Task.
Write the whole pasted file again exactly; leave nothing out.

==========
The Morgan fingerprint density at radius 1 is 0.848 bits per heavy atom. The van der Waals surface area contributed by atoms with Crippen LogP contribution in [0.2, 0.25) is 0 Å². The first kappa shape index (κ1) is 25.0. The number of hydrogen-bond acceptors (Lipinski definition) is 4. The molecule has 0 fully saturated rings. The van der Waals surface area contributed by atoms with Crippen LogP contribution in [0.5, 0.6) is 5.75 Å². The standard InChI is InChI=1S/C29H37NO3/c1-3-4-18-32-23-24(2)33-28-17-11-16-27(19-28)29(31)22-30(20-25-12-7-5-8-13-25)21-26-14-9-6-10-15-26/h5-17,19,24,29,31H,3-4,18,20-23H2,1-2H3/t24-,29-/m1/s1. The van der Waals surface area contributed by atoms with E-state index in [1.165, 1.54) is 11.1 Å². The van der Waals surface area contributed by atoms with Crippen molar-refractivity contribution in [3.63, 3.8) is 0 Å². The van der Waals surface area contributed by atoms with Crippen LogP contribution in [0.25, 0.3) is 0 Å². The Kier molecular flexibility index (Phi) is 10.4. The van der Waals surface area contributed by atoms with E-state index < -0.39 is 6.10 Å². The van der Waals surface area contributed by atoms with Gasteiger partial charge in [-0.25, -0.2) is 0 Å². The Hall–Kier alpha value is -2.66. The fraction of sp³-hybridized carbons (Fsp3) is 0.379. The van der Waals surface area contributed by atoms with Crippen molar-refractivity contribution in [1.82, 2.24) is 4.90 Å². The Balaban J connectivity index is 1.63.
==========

The Morgan fingerprint density at radius 1 is 0.848 bits per heavy atom. The van der Waals surface area contributed by atoms with Crippen LogP contribution in [0.2, 0.25) is 0 Å². The first kappa shape index (κ1) is 25.0. The number of hydrogen-bond acceptors (Lipinski definition) is 4. The molecule has 0 fully saturated rings. The van der Waals surface area contributed by atoms with Crippen LogP contribution in [0.5, 0.6) is 5.75 Å². The standard InChI is InChI=1S/C29H37NO3/c1-3-4-18-32-23-24(2)33-28-17-11-16-27(19-28)29(31)22-30(20-25-12-7-5-8-13-25)21-26-14-9-6-10-15-26/h5-17,19,24,29,31H,3-4,18,20-23H2,1-2H3/t24-,29-/m1/s1. The van der Waals surface area contributed by atoms with E-state index in [1.165, 1.54) is 11.1 Å². The van der Waals surface area contributed by atoms with Crippen molar-refractivity contribution in [3.63, 3.8) is 0 Å². The van der Waals surface area contributed by atoms with Crippen LogP contribution in [0.25, 0.3) is 0 Å². The Kier molecular flexibility index (Phi) is 10.4. The van der Waals surface area contributed by atoms with E-state index < -0.39 is 6.10 Å². The van der Waals surface area contributed by atoms with Gasteiger partial charge in [-0.25, -0.2) is 0 Å². The Hall–Kier alpha value is -2.66. The fraction of sp³-hybridized carbons (Fsp3) is 0.379. The van der Waals surface area contributed by atoms with Crippen molar-refractivity contribution in [1.82, 2.24) is 4.90 Å². The Balaban J connectivity index is 1.63.